Insight into the Vagus Nerve and Your Anxiety
UPDATE: Colleen contributed to the article How to Stimulate Your Vagus Nerve at Home written by Rebecca Strong for AskMen.
The vagus nerve is part of the parasympathetic nervous system, which controls things like digestion, heart rate, and blood pressure and is responsible for calming down your body when stressed out. The vagus nerve originates in the brainstem and travels down the neck, chest, abdomen, and pelvis. It connects to the heart, lungs, liver, stomach, pancreas, small intestine, large intestine, bladder, and reproductive organs. It also has a major impact on emotions. When stressed, our bodies release hormones that activate the sympathetic nervous system (fight-or-flight response). The vagus nerve helps regulate these stress responses by sending signals back to the brain to slow down the fight-or-flight response. This means that if you have a lot going on in your life right now, your body may be trying to tell you to relax.
A closer look at the basic anatomy of the vagus nerve.
The vagus nerve is one of the longest nerves in the human body. Its length varies between 40 cm and 50 cm. It begins in the medulla oblongatas and extends downwards through the neck into the chest. It sends out many branches throughout the entire body. Some branches go directly to the heart, while others provide sensory information to the lungs and stomach. There are 12 pairs of ganglia along the course of the vagus nerve. Each pair contains about 10,000 neurons. The largest number of neurons is found in the cervical ganglion, and the role of the neurons is to send messages from the brain to the rest of the body.
How does the vagus nerve work?
When we’re anxious or stressed, our brains produce chemicals called neurotransmitters. These chemicals travel across synapses to other cells, binding with receptors. In this way, they can communicate with other cells. One type of chemical messenger is serotonin. Serotonin is known as an “anti-stress” hormone because it reduces anxiety. However, too much serotonin can cause problems such as depression.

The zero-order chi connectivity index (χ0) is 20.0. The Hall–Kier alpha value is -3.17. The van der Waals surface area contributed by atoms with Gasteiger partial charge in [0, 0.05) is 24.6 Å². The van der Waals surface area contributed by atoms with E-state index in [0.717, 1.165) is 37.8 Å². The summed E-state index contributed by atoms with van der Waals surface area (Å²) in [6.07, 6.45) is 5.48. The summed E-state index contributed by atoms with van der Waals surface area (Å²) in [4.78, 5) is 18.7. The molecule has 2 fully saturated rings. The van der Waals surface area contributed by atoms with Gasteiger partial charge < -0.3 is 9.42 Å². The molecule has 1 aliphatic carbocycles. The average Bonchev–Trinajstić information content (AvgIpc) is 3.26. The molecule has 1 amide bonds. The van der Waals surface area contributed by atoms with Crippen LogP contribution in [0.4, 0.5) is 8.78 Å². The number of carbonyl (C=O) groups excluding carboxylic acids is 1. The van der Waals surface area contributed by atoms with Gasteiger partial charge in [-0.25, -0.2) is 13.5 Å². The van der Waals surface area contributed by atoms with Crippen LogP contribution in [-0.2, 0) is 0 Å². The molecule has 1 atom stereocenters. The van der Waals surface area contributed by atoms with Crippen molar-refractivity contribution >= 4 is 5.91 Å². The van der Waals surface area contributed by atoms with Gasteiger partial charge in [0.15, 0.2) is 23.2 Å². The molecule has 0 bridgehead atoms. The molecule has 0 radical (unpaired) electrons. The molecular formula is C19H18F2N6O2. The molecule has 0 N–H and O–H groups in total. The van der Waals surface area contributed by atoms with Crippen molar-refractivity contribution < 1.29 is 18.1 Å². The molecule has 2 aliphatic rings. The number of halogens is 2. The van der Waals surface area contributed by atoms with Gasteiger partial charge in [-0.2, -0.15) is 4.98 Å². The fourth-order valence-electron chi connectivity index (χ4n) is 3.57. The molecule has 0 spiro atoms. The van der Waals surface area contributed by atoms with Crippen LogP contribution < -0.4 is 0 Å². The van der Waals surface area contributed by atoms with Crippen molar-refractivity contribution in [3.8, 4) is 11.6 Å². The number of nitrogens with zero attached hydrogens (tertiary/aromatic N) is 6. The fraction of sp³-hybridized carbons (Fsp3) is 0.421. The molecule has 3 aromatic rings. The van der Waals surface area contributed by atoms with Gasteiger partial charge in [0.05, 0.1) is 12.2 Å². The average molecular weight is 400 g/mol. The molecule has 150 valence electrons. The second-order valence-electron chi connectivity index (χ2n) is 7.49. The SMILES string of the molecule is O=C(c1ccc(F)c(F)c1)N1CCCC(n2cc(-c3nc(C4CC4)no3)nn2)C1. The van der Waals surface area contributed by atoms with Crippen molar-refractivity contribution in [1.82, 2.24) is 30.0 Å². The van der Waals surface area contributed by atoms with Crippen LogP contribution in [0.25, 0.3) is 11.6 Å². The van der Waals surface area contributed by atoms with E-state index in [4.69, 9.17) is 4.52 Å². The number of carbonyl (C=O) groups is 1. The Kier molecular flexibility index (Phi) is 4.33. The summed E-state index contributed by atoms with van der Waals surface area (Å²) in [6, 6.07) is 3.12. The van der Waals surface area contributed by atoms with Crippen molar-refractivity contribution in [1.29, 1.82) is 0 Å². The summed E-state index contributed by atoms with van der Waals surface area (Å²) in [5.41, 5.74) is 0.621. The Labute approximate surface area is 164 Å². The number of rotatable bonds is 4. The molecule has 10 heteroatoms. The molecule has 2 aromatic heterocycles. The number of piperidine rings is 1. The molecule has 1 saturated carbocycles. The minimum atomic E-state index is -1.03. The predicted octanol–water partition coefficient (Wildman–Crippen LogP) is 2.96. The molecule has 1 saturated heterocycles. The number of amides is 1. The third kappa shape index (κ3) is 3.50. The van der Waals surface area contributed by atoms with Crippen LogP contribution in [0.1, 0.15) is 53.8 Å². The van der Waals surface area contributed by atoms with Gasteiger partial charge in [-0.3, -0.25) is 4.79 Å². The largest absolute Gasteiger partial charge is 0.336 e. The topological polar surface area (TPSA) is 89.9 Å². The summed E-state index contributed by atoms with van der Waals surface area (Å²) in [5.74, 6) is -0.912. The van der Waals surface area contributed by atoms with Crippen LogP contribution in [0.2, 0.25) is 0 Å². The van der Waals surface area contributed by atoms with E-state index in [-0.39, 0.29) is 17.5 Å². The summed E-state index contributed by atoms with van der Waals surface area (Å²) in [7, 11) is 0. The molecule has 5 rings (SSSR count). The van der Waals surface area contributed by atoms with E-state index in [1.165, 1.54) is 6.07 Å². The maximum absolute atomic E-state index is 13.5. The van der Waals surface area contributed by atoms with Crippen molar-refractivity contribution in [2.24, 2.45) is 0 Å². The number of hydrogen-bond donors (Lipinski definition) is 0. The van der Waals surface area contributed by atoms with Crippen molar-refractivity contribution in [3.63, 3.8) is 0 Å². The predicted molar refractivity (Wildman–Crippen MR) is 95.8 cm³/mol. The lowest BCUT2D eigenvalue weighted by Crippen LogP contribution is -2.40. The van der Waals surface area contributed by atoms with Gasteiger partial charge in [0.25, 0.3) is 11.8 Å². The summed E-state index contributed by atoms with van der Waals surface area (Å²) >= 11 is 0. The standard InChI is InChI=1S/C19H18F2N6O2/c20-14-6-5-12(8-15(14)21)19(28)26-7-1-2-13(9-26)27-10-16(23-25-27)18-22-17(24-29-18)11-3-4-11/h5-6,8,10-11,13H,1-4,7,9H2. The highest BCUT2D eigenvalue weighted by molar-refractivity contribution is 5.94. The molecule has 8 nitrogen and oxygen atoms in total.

When we’re anxious, our bodies release adrenaline, cortisol, and norepinephrine. Adrenaline increases heart rate and blood pressure. Cortisol makes us feel tired and hungry. Norepinephrine causes the pupils to dilate and stimulates the central nervous system.
Neurotransmitter levels rise during times of stress. If the level of neurotransmitters rises too high, the person will experience anxiety symptoms. For example, if someone experiences panic attacks, their body produces more adrenaline than normal. This increases heart rate, sweating, shortness of breath, dizziness, and nausea.
What happens when the vagus nerve is stimulated
When the vagus nerve gets stimulated, it sends signals to the brain, telling it to calm down. The vagus nerve is a major part of our nervous system that connects all of our organs together and controls many functions in our body. It’s also called the “vagal brake” because it slows us down when stressed or anxious. When you get stressed, your heart rate increases, your blood pressure rises, and your breathing becomes shallow. This can cause problems like headaches, muscle tension, and digestive issues.